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New draft resolution on Mali at the UN (Q&A - Excerpt from the daily press briefing - October 5, 2012)

Regarding the text that France is going to propose at the Security Council relating to an intervention in Mali: Do you know when the resolution will be examined and what type of intervention this will be? Will France only participate at a logistical level? Will French troops be involved?

Yesterday evening, France proposed a draft resolution on Mali to its Security Council partners. This resolution, if it is adopted, will firstly reaffirm the need to adopt a political solution to the Malian crisis, a solution that would notably involve the establishment of genuine dialogue between the Malian authorities and the non-terrorist rebel groups in northern Mali.

That will be the first aspect covered by this draft resolution. Regarding the second aspect, this resolution will call on the states and the organizations concerned, including the European Union, to respond as swiftly as possible to the request from the Malian authorities themselves for help in reforming the country’s armed forces. Regarding the third aspect of this draft resolution, and in light of the urgency of the terrorist threat in northern Mali, we want the Security Council to urge the Malian authorities, ECOWAS and the African Union to put forward as swiftly as possible a detailed concept of operations enabling the deployment of an African force.

On this basis, the Security Council will then subsequently be asked to authorize the deployment. President Hollande already stated that France was ready to provide logistical support to this operation. I would like to add - because this is the question you’ll ask me next (what exactly does this logistics support consist of?) - that we’ll respond to this question once we have the concept of operations, i.e. once the requirements – as articulated by the Malian authorities in cooperation with ECOWAS and the African Union – have been clearly defined.

In parallel with the work being carried out in New York within the framework of the United Nations, we would also like the EU to move forward, to clarify its response to the request for assistance issued by the Malian authorities. Indeed, we believe that the EU must play its full role in the international efforts to resolve the Malian crisis. The EU response is currently being discussed. It will be on the agenda of the next Foreign Affairs Council on October 15 and will therefore be clarified at that time.

Logistics is a vast topic; it could involve many things. Are the European countries – with France leading the way – considering providing air support to ground forces without putting boots on the ground? But they would provide support for aerial reconnaissance or even support for the ECOWAS forces through air operations?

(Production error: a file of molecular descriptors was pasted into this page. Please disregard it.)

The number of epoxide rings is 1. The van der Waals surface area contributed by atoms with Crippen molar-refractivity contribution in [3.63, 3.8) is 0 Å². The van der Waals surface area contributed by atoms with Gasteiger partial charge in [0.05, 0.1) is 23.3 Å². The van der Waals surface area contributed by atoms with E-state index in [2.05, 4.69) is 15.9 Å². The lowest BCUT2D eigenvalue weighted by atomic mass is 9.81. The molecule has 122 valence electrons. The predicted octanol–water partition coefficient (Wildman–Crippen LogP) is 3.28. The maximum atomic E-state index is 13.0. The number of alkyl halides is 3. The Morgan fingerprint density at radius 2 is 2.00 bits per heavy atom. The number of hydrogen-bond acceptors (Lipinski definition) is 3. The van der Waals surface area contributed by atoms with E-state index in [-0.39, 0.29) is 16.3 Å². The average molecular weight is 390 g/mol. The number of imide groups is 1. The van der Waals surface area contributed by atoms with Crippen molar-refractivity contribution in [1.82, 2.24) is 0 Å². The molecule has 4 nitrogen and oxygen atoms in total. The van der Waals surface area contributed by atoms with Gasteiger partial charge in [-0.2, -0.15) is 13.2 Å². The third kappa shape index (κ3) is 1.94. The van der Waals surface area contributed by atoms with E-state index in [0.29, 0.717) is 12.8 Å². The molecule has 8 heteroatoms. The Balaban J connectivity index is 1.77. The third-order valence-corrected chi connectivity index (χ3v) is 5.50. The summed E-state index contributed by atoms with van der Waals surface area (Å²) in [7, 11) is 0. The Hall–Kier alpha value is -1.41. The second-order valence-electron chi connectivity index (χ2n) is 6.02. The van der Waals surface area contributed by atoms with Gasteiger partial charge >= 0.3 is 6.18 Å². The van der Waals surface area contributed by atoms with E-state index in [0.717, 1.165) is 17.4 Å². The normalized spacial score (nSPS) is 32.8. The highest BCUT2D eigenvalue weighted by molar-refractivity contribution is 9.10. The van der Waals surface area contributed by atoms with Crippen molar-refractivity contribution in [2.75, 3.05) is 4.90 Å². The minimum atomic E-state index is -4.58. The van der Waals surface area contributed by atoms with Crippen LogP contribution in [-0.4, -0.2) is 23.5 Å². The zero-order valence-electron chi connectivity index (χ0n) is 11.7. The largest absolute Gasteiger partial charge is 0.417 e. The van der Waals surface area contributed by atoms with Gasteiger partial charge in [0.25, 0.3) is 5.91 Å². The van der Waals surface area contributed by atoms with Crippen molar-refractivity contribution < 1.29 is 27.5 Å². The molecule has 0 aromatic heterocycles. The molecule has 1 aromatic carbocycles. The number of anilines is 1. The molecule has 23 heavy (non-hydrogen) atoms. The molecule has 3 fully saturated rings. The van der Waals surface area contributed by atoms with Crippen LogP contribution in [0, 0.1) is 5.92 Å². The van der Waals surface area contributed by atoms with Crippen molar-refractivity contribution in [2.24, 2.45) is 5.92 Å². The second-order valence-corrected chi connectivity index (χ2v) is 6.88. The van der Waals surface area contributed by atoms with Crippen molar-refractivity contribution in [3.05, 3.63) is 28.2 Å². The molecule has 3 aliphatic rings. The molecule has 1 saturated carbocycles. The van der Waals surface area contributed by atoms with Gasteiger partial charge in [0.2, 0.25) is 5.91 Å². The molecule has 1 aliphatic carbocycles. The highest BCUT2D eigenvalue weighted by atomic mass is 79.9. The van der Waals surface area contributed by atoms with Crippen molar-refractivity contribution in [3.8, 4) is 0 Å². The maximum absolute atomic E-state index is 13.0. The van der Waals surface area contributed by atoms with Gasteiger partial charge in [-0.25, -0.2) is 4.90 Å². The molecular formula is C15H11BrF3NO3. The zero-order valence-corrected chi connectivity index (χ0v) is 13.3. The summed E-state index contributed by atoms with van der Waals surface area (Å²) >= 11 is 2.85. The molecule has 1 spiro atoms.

We know what we don’t want to do: “no boots on the ground.” This was stated very clearly by President Hollande, the minister of foreign affairs and the minister of defense. We don’t want to give our views on what we want to do because in order to do that we need a clear definition of the requirements. We won’t have this clear definition of the requirements until the Malian authorities have defined what’s known as the concept of operations. Once we have that we will be able to indicate what type of logistical assistance we’re prepared to lend the force. This isn’t an expeditionary force that we’re sending to Mali. In order to be able to clarify our willingness in principle to lend support we have to wait for the Malian authorities to spell out what they want to do.

You said three points. Could this draft French resolution be a step toward a later resolution?

Exactly, it’s a two-step process.

And in this current draft resolution there are 3 points: talking to the non-terrorist groups. I’m not sure who this means.

The principle has been very clearly established; there’s no question of talking to the terrorists. However, we believe that a definitive solution to the Malian crisis can also be achieved through a political solution and that the Malians must therefore talk to each other and that the Malian authorities should talk to anyone that’s not classed as a terrorist, anyone who renounces terrorism, who renounces violence and who recognizes the need to ensure the territorial integrity of Mali. It’s up to the Malian authorities to initiate this political process on the ground. In very simple terms, there can be no political solution without genuine dialogue.

France’s draft resolution proposes sending a mission involving an African force. What would be the assignment brief? What would this African force in Mali actually do?

The draft resolution calls on the Malian authorities, in coordination with ECOWAS and the African Union, to present what’s known as a concept of operations, i.e. to define what this force will be, what its missions, its goals, etc. will be. It’s up to the Malian authorities to do that and it’s up to the Africans themselves to establish this force. Once we have all that, the Security Council will be able to adopt a second resolution authorizing the deployment and France will be able to clarify what type of assistance it will be able to provide to this force. It’s not the French who will establish this operation in Mali and it’s not the French who are responsible for planning or force generation.



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